Pennsylvania high school teacher Natalie Munroe was just exercising her first amendment right as she as she began her day in August of 2009, confessing to her hatred of her job on her personal blog.
“I’m being a renegade right now, living on the edge and, um, blogging AT work," Munroe wrote. "However, as I’m blogging about work stuff, I give myself a free pass of conscience.” The timestamp on her post was 9:01 am.
“When I was first teaching, I put a lot of time and effort into [report card] comments because I felt it was a great way to communicate the students’ efforts. Then it got to be a complete pain in the ass, just one more thing standing between me and being done with the report cards, and suddenly I realized why I’d always gotten the same comments from my teachers: they didn’t want to do them any more than I do,” she wrote.
“Also, as the kids get worse and worse, I find that the canned comments don’t accurately express my true sentiments about them. So now I pretty much choose ‘Cooperative in Class’ for every kid (or, in some instances, will speak in other codes. For instance, if they talk a lot, I’ll put ‘is easily distracted’ or ‘talks persistently’; if it’s a kid that has no personality, I’ll put ‘ability to work independently’). For some kids, though, my scornful feelings reach such fever pitch that I have a hard time even putting ‘cooperative in class’ and have, sadly, had some kids for which none of the comments fit.”
It's probably not the best decision ever to express such candor about your hatred for your government job online where millions of people have access to it. But people have a right to feel how they decide to feel, and express that. Right?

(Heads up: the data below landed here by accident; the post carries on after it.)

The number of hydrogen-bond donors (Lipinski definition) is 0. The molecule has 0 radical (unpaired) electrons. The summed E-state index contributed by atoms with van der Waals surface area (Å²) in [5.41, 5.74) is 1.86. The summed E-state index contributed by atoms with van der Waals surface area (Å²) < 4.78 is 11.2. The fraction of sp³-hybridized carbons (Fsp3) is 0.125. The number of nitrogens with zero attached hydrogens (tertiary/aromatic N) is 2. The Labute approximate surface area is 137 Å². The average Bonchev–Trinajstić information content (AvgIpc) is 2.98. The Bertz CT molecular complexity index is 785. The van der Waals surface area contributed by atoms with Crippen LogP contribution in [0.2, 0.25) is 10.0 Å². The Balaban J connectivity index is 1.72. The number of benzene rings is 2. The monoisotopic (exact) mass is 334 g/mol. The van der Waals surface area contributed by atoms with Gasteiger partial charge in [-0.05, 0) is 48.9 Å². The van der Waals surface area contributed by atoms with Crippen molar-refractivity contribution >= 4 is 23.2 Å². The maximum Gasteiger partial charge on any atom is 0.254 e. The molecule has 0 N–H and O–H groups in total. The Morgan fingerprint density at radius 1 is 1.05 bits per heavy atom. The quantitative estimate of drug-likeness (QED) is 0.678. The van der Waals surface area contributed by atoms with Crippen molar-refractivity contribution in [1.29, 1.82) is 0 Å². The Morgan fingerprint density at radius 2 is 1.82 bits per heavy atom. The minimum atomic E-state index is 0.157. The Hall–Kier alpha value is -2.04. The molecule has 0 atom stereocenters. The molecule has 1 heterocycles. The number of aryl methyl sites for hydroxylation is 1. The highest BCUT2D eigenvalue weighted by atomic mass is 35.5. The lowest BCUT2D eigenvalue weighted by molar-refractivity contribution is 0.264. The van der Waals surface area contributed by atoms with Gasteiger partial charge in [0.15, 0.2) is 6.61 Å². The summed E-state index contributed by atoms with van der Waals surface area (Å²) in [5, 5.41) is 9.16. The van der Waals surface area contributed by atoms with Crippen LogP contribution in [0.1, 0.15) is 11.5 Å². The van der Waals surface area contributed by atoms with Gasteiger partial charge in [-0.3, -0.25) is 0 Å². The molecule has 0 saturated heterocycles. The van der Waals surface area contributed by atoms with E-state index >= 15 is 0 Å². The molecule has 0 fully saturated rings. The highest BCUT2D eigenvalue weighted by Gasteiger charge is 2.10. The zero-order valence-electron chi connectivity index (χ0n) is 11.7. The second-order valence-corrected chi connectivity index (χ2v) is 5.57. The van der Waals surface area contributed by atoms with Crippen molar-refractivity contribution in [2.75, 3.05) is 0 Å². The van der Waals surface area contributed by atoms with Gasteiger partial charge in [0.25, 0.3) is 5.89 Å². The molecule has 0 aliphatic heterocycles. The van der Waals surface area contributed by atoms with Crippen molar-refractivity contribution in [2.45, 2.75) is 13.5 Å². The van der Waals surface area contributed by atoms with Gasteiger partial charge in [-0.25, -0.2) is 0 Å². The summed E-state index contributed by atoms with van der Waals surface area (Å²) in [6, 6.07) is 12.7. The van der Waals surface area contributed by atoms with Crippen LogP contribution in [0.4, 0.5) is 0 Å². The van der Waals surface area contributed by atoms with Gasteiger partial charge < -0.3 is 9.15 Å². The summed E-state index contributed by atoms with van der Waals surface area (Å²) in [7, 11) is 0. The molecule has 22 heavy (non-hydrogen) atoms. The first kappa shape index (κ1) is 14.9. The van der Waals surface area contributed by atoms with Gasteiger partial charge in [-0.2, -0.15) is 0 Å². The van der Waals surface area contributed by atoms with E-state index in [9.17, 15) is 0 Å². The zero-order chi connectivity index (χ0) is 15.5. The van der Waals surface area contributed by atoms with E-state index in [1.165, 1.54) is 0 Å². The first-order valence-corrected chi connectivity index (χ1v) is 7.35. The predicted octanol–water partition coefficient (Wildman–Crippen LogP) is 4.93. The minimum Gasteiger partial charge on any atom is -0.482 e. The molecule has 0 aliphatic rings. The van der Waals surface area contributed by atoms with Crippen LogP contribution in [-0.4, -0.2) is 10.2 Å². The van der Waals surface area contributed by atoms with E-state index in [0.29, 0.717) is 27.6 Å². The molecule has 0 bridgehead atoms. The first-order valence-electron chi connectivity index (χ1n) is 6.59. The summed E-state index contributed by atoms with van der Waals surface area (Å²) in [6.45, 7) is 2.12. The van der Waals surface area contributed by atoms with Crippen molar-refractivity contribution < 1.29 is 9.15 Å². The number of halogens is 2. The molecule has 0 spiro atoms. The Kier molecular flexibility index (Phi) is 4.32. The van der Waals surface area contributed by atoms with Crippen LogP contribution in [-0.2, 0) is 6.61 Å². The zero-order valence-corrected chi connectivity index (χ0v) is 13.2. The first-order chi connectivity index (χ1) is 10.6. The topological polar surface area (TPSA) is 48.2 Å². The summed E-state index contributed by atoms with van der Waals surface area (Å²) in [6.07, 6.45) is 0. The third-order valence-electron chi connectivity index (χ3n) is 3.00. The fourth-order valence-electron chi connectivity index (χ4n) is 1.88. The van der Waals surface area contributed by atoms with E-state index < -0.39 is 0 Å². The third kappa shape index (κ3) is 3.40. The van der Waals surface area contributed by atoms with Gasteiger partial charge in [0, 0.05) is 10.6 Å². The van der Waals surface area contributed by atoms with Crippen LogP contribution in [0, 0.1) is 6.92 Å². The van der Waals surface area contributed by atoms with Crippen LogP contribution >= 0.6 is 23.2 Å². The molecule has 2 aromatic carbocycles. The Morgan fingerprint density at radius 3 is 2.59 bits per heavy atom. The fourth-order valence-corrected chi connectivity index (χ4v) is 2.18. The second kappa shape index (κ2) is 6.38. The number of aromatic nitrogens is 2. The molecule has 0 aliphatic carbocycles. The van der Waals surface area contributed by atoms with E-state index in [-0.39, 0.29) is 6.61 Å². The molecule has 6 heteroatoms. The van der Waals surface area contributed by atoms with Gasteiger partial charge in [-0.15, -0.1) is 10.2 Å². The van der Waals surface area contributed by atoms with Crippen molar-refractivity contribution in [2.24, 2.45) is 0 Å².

Munroe didn't reveal her name or the school's on her blog, but it was somehow discovered by her students this past week (didn't see that one coming), which has resulted in her suspension from her job.
People responded that if she's unhappy with her job, she shouldn't work there. I thought that was ridiculous. In my opinion, work is work, and life outside of that involves free speech. She doesn't deserve to be suspended. The comments she wrote that she wanted to say about her students couldn't be that bad, right?
Hold on. Here's her list of comments Munroe confessed to wishing to be able to say in her report cards:
• “Concerned your kid is automaton, as she just sits there emotionless for an entire 90 minutes, staring into the abyss, never volunteering to speak or do anything.”
• “Too smart for her own good and refuses to play the school ‘game’ such that she’ll never live up to her true potential here.”
• “Seems smarter than she actually is.”
• “Has no business being in Honors.”
• “A complete and utter jerk in all ways. Although academically OK, your child has no other redeeming qualities.”
• “Shy isn’t cute in 11th grade; it’s annoying. Must learn to advocate for himself instead of having Mommy do it.”
• “Nowhere near as good as her sibling. Are you sure they’re related?”
• “Frightfully dim.”
• “Just as bad as his sibling. Don’t you know how to raise kids?”
• “Dresses like a streetwalker.”
• “Whiny, simpering grade-grubber with an unrealistically high perception of own ability level.”
The same day Munroe wrote the post, another woman, presumably a friend, wrote a comment to encourage her, “My fave: Gimme an A.I.R.H.E.A.D. What’s that spell? Your kid!”
On one hand, it's human nature. We aren't always going to be happy with where we are, we aren't going to like everyone we come into contact with. (Even if they're kids.) But on the other, Munroe went through how many years of schooling? And she's teaching your kid about how to prepare for life, even though she doesn't give a fuck about them? How about not.